We have previously shown that myosin VI is present at the Golgi complex (Buss et al., 1998
) and is involved not only in the steady-state organization of the Golgi complex but also in post-Golgi membrane traffic (Warner et al., 2003
). To investigate the precise roles that myosin VI plays in these processes we identified optineurin, a peripheral Golgi protein as a binding partner for myosin VI. This interaction found in a yeast two-hybrid screen was confirmed using a range of different protein–protein interaction studies. Myosin VI and optineurin colocalize at the Golgi complex and in vesicular structures close to the plasma membrane. The loss of optineurin not only leads to Golgi fragmentation and a reduction in exocytosis, but we also show that optineurin is essential for targeting myosin VI to the Golgi complex. Most interestingly optineurin plays a role in colocalizing myosin VI and Rab8, a member of the Rab family of G-proteins, which are important regulators of membrane traffic events.
Optineurin binds directly to the sequence RRL (residues 1107–1109) in the globular tail of myosin VI. This binding site is distinct from the Dab2-binding site and is independent of the large insert. The binding of optineurin to myosin VI is regulated by phosphorylation at the TINT (1088–1091) site in the globular tail region. Our results suggest that a PAK phosphorylates myosin VI not only in the motor domain (Buss et al., 1998
) but also in the globular tail domain at threonine 1088 and 1091, thus coordinating the regulation of motor function with cargo binding in the tail domain.
In the absence of optineurin the Golgi complex is fragmented. The ribbon structure of interconnected stacks of membrane cisternae is broken up and the disconnected Golgi stacks are dispersed throughout the cytoplasm. The overall appearance of the fragmented Golgi stacks, however, is similar to the appearance of the Golgi in control cells and no gross vesiculation was observed at the EM level. Golgi resident proteins such as TGN46 and GM130 were still present in the Golgi fragments. These morphological changes are very similar to those observed when microtubules are disrupted by drugs such as nocodazole (Rogalski and Singer, 1984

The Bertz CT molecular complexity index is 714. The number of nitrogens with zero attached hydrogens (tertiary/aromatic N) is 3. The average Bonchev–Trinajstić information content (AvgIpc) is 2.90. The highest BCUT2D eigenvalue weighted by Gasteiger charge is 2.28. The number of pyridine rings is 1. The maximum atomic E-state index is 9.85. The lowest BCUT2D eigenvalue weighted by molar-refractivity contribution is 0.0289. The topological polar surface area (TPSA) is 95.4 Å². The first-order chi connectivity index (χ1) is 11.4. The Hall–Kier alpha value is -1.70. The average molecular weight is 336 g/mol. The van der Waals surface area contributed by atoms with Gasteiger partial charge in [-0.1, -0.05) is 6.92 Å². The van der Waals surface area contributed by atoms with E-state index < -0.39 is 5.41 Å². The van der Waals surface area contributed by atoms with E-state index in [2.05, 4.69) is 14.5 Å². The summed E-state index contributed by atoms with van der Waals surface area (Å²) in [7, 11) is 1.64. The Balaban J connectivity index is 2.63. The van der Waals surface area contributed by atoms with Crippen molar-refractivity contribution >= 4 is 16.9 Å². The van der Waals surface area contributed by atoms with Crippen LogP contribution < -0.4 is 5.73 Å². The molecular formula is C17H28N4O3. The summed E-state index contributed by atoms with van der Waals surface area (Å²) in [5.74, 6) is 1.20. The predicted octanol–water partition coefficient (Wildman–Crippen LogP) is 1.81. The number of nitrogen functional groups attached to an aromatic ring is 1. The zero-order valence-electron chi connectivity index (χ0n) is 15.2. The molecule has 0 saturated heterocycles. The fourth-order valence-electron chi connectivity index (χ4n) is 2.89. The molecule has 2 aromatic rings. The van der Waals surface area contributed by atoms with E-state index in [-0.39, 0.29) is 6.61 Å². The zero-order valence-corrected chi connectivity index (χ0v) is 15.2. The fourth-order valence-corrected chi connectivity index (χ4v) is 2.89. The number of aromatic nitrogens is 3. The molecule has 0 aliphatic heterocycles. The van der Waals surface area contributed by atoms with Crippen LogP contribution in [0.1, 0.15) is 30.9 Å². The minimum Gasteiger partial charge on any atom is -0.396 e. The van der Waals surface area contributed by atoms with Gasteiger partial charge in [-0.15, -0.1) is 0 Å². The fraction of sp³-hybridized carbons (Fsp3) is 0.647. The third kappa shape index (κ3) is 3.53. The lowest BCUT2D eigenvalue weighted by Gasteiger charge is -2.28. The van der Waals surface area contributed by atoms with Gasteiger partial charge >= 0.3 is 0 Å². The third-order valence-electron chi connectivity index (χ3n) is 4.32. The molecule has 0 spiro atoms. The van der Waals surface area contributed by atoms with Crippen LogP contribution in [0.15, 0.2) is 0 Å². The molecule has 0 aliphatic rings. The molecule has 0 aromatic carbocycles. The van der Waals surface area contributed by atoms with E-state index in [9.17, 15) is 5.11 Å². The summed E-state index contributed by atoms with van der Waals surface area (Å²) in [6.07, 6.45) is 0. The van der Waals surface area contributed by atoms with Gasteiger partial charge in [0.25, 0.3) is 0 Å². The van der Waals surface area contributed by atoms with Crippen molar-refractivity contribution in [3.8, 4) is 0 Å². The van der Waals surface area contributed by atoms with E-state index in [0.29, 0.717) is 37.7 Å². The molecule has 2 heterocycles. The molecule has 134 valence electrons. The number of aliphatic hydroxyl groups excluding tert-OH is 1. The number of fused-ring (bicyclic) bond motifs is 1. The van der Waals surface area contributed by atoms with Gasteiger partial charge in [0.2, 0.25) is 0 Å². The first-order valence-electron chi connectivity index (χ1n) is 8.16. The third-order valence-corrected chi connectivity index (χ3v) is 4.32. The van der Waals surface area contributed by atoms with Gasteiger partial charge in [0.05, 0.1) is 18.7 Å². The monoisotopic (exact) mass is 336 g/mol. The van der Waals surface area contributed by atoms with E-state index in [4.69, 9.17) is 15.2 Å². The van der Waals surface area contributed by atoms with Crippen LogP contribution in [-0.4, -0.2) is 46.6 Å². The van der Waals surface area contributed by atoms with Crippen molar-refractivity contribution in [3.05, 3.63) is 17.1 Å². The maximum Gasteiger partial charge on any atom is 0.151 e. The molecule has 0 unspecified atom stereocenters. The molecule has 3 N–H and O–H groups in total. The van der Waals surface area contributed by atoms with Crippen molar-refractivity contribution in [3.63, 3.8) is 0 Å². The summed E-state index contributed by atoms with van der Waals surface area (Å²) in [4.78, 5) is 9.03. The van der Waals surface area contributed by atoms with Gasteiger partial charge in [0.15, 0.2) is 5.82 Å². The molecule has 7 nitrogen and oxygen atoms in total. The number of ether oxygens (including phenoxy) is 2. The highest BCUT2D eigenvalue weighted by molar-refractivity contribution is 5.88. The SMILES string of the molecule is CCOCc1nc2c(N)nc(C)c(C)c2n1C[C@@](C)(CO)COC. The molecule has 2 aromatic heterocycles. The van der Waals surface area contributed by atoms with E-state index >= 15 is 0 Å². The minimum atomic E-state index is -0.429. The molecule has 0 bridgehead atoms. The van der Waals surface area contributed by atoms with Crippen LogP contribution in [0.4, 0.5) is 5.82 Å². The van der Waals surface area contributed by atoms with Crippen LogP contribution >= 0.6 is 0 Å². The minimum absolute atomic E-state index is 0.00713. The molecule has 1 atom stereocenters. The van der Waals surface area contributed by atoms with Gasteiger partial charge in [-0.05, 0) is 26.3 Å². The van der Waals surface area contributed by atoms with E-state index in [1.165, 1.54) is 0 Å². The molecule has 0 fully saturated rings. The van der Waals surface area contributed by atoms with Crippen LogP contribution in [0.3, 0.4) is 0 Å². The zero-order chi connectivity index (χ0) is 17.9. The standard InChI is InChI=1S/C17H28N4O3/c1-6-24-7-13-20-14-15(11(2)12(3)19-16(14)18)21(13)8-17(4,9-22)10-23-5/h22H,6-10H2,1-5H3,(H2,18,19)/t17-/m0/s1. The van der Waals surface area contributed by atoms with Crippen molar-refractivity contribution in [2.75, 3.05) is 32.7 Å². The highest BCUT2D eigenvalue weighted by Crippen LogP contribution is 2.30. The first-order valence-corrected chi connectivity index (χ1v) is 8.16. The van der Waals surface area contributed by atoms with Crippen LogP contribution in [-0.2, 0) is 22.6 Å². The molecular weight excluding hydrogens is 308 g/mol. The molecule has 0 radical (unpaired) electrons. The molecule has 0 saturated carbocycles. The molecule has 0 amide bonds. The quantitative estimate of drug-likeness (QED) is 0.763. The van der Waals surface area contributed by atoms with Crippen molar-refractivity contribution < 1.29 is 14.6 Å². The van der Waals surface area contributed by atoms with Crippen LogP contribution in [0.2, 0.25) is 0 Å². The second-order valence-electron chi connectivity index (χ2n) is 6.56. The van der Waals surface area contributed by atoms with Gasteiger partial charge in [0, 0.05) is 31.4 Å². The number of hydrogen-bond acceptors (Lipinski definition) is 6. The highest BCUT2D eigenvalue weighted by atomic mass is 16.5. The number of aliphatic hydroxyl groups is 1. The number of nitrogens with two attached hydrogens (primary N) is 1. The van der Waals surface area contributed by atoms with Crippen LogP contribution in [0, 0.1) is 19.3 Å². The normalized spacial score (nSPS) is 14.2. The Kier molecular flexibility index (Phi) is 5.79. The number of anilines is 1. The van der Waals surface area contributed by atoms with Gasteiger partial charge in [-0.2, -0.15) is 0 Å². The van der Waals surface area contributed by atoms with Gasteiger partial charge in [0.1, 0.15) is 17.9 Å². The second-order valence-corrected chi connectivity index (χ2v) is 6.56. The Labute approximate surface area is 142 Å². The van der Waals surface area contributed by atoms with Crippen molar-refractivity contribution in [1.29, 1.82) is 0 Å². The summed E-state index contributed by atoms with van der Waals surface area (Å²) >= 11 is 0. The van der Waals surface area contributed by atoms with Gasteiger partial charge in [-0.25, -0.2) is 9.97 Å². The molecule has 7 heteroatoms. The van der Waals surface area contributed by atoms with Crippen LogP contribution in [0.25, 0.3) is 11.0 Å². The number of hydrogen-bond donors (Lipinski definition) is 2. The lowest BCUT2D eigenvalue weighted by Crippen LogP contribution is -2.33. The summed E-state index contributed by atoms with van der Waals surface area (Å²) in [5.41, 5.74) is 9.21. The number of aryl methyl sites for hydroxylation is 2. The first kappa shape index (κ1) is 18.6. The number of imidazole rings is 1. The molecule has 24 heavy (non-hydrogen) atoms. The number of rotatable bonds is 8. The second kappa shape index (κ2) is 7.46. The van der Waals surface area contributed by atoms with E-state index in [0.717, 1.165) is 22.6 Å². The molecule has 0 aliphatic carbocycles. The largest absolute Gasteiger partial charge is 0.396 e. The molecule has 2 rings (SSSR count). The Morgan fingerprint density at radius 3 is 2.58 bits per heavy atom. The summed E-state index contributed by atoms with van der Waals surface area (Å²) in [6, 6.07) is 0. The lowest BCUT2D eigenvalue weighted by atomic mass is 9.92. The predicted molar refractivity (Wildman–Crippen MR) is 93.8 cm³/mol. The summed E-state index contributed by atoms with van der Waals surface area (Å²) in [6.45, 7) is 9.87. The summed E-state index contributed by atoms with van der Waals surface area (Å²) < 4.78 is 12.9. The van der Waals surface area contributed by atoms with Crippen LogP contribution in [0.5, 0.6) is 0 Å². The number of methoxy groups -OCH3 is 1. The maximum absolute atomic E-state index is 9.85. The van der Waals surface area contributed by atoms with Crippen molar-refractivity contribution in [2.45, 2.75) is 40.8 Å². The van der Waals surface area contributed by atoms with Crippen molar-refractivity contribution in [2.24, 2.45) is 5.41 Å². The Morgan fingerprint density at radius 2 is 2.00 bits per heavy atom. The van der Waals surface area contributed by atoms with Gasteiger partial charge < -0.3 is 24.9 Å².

), suggesting that optineurin might be involved in linking Golgi membranes directly or indirectly to microtubules around the microtubule organizing center (MTOC). One of the optineurin-binding partners is huntingtin, known to interact with HAP1 (Huntingtin-associated protein; Li et al., 1995
), which binds directly to the dynactin subunit p150glued
(Engelender et al., 1997
; Li et al., 1998a
). The dynactin complex is involved in linking the minus end directed microtubule motor protein dynein to membrane vesicles (Gill et al., 1991
). It has been proposed that huntingtin and HAP1 act as scaffolding proteins regulating the interaction between the dynein–dynactin complex and cargo such as Golgi membranes (Harjes and Wanker, 2003
). The absence or inactivation of cytoplasmic dynein leads to fragmentation and spreading of the Golgi complex into the cytoplasm (a phenotype similar to that observed after the loss of optineurin; Harada et al., 1998
); thus it is possible that optineurin via the huntingtin–HAP1 complex may be involved in targeting dynein to Golgi membranes (). Recent results (Gauthier et al., 2004
) indicate a further role for the huntingtin–HAP1 complex in the axonal transport of vesicles containing brain-derived neurotrophic factor along microtubules and highlight the importance of huntingtin-binding partners in the progression of the disease.
Figure 9. A cartoon illustrating the possible interaction of optineurin with motor protein complexes at the Golgi complex. Optineurin may play a central role in coordinating actin-based and microtubule-based motor function for maintaining Golgi morphology. The (more ...)
The loss of optineurin not only disrupts the structure of the Golgi complex, but also dramatically reduces secretion of VSV-G to the plasma membrane. Reduced transport is not due to Golgi fragmentation because Golgi stacks dispersed by depolymerization of microtubules remain fully functional with only a slight reduction in protein secretion (Van De Moortele et al., 1993
). Reduced exocytosis of VSV-G in the optineurin knockdown cells is a very similar phenotype to that observed in the myosin VI knockout mouse, where secretion of alkaline phosphatase is also significantly reduced (Warner et al., 2003